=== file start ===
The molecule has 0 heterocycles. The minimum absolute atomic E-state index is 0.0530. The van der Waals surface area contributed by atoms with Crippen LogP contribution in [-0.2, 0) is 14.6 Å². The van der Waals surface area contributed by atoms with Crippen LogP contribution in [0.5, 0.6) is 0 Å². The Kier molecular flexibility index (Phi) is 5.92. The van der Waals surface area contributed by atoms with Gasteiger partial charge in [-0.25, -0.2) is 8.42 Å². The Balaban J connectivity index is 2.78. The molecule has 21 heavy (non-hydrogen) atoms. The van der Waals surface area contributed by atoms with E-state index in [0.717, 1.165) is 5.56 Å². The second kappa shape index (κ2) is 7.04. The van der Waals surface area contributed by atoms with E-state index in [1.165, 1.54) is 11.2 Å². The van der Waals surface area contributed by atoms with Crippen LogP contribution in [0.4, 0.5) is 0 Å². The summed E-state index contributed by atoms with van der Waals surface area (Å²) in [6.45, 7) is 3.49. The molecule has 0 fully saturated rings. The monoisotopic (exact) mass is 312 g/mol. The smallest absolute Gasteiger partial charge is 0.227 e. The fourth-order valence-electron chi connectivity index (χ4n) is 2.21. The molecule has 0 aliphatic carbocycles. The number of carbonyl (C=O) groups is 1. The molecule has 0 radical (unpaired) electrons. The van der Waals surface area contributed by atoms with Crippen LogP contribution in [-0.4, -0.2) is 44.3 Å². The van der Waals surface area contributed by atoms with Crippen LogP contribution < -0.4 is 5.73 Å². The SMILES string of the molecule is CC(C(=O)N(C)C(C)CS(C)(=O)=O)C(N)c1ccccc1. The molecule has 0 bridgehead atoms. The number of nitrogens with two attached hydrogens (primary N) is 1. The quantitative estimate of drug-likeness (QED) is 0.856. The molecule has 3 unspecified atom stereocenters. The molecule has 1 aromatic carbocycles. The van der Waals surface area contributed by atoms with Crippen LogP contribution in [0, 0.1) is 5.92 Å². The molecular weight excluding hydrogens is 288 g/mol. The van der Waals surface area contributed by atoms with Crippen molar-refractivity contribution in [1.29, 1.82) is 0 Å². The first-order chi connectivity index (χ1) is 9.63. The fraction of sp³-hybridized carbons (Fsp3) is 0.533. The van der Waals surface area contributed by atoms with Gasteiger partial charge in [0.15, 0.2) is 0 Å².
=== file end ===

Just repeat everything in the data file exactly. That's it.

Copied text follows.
The molecule has 0 heterocycles. The minimum absolute atomic E-state index is 0.0530. The van der Waals surface area contributed by atoms with Crippen LogP contribution in [-0.2, 0) is 14.6 Å². The van der Waals surface area contributed by atoms with Crippen LogP contribution in [0.5, 0.6) is 0 Å². The Kier molecular flexibility index (Phi) is 5.92. The van der Waals surface area contributed by atoms with Gasteiger partial charge in [-0.25, -0.2) is 8.42 Å². The Balaban J connectivity index is 2.78. The molecule has 21 heavy (non-hydrogen) atoms. The van der Waals surface area contributed by atoms with E-state index in [0.717, 1.165) is 5.56 Å². The second kappa shape index (κ2) is 7.04. The van der Waals surface area contributed by atoms with E-state index in [1.165, 1.54) is 11.2 Å². The van der Waals surface area contributed by atoms with Crippen LogP contribution in [0.4, 0.5) is 0 Å². The summed E-state index contributed by atoms with van der Waals surface area (Å²) in [6.45, 7) is 3.49. The molecule has 0 fully saturated rings. The monoisotopic (exact) mass is 312 g/mol. The smallest absolute Gasteiger partial charge is 0.227 e. The fourth-order valence-electron chi connectivity index (χ4n) is 2.21. The molecule has 0 aliphatic carbocycles. The number of carbonyl (C=O) groups is 1. The molecule has 0 radical (unpaired) electrons. The van der Waals surface area contributed by atoms with Crippen LogP contribution in [-0.4, -0.2) is 44.3 Å². The van der Waals surface area contributed by atoms with Crippen LogP contribution < -0.4 is 5.73 Å². The SMILES string of the molecule is CC(C(=O)N(C)C(C)CS(C)(=O)=O)C(N)c1ccccc1. The molecule has 0 bridgehead atoms. The number of nitrogens with two attached hydrogens (primary N) is 1. The quantitative estimate of drug-likeness (QED) is 0.856. The molecule has 3 unspecified atom stereocenters. The molecule has 1 aromatic carbocycles. The van der Waals surface area contributed by atoms with Crippen LogP contribution in [0, 0.1) is 5.92 Å². The molecular weight excluding hydrogens is 288 g/mol. The van der Waals surface area contributed by atoms with Crippen molar-refractivity contribution in [1.29, 1.82) is 0 Å². The first-order chi connectivity index (χ1) is 9.63. The fraction of sp³-hybridized carbons (Fsp3) is 0.533. The van der Waals surface area contributed by atoms with Gasteiger partial charge in [0.15, 0.2) is 0 Å².